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So many triomphs

Paris, France.

Bucharest, Romania. July 2010.

Bender, Transnistria. August 2010

Chisinau, Modova. August 2010

Vientiane, Laos. October 2010

18 comments to So many triomphs

  • You’ve omitted the “Arch of Triumph” in Pyongyang(Link) which was – so my guide assured me – deliberately built to be slightly larger than the one in Paris…

  • Johnathan Pearce

    And of course not forgetting those fine examples in the heart of Rome………

    Hail Jennings, emperor of the carbon footprint!!!

  • Laird

    The question is, why? Why do civilizations all over the world love to build these totally functionless monuments?

  • Maureen

    Triumphal arches are for parading under. It’s a good purpose, I think.

  • AKM

    They provide other regimes something to symbolically tear down after they invade, so they function a little like the flags in “Capture the Flag” first-person shooter games.

  • Dale Amon

    I suspect all of the ones shown are memetic descendants of Rome, carried as far as the Far East by colonial European as the vector.

  • Richard Lubbock

    And of course there’s the Marble Arch in London

  • Laird

    OK, if we’re going to indulge in archophilia, here’s a functional arch on the Virginia Tech campus. (Click on the 6th photo.) Besides providing something under which the band can march, it’s actually a part of the library. No need for invading regimes to tear it down.

  • J.M. Heinrichs

    You overlook the Bonneville.


  • Verity

    And you overlooked India Gate on the Janpath, New Delhi, the Janpath leading up to the Houses of Parliament.

  • I think all these particular ones are descendants of the one in Paris, in truth, although that one is as Dale says obviously a continuation of an older Roman tradition.

    The Romanians have strong historical and linguistic ties to France, and Bucharest has long suffered from Paris-envy as a city, and has copied many Parisian things in the city. (Even CeauŠŸescu’s mad mass demolition and rebuilding of Bucharest seems a pretty obvious attempt to be Baron Hausmann if you ask me). Chisinau is a less important Romanian city to Bucharest (that history for the moment has made the capital of another country), so they needed one too to demonstrate their prowess. And Bender is in Transnistria, which is a breakaway region of that country controlled by Chisinau, so they needed one too…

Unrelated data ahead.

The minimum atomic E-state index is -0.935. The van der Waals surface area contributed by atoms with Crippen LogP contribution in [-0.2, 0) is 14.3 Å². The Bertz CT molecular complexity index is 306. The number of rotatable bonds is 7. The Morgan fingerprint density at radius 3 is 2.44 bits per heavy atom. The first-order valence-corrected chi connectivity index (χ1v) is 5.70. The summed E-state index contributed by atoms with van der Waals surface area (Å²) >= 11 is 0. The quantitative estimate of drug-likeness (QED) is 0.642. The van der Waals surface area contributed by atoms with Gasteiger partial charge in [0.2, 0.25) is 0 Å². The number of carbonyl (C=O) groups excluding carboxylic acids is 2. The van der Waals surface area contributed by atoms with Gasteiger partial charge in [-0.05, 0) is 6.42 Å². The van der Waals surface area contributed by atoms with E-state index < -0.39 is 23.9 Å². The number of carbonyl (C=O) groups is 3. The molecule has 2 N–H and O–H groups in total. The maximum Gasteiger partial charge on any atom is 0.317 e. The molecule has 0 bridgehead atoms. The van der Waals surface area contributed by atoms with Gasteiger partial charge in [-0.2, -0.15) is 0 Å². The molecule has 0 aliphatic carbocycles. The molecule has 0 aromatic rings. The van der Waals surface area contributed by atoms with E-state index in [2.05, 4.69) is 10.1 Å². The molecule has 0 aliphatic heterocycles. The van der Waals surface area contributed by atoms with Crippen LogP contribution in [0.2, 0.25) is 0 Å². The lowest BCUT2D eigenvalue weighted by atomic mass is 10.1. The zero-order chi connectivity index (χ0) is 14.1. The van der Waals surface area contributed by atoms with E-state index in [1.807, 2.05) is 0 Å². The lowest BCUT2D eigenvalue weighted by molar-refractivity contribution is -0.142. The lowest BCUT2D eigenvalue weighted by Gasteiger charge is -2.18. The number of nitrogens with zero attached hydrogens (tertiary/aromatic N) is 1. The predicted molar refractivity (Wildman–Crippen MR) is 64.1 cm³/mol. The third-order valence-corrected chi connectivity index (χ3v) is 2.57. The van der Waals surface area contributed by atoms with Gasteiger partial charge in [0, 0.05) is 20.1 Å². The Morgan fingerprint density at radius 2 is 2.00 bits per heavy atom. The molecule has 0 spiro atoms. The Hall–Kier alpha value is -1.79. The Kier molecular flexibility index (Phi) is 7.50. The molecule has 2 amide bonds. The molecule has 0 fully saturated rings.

The one in Vientiane is simpler. Former French colony. Not much else needed. (Vientiane is a hugely charming city, by the way. One of the highlights of my recent travels).

  • Valerie

    There is also an Arch at Valley Forge, Pa., in honor of the American Revolution….

  • Petey

    Glorious Arch of the People’s Triumph aka The First National Bank Arch – Omaha, Nebraska http://tinyurl.com/38ft5av

  • Paul Marks

    Perphaps it is the colours of the photograph – but I think the one in Paris looks best.

    When I went to Paris (more than 30 years ago now) there was a little museum inside of the battles of Napoleon (model soliders set out wargaming style – and so on).

    Is it still there?

  • Paul Marks

    As for the Romans – I remember a British television series that claimed the Romans were useless because (among other things) they did not have domes (which would have come as news to the Emperor Hadrian and many others).

    The media might as well say the Romans did not have arches.

    Sorry, but for “all the glory that was Greece” it was the Romans who could build. It is no wonder that their works are still being copied.

    They tood the ideas of many civilizations – and they developed them in a way that was both impressive and PRACTICAL (this stuff lasts).

  • LS

    And there is the arch at the University of Georgia. The real rumour that one shouldn’t walk under it was that it would make one impotent.


  • Owinok

    I recall taking a picture of another in Mexico City, which has a large number of monuments. Who needs them but tourists?

  • Perphaps it is the colours of the photograph – but I think the one in Paris looks best.

    All the other photographs were taken by me, whereas the one of Paris was ripped off from the internet. When one rips off from the internet, there are hundreds to choose from, whereas with ones own photos one generally only has a small number to choose from.

    Of course, I actually have been to Paris and at least seen the Arc de Triomphe in the distance this year, but I’ve made a many visits to Paris and it’s just part of the scenery. I wouldn’t think to photograph it unless I had some special reason, which I didn’t.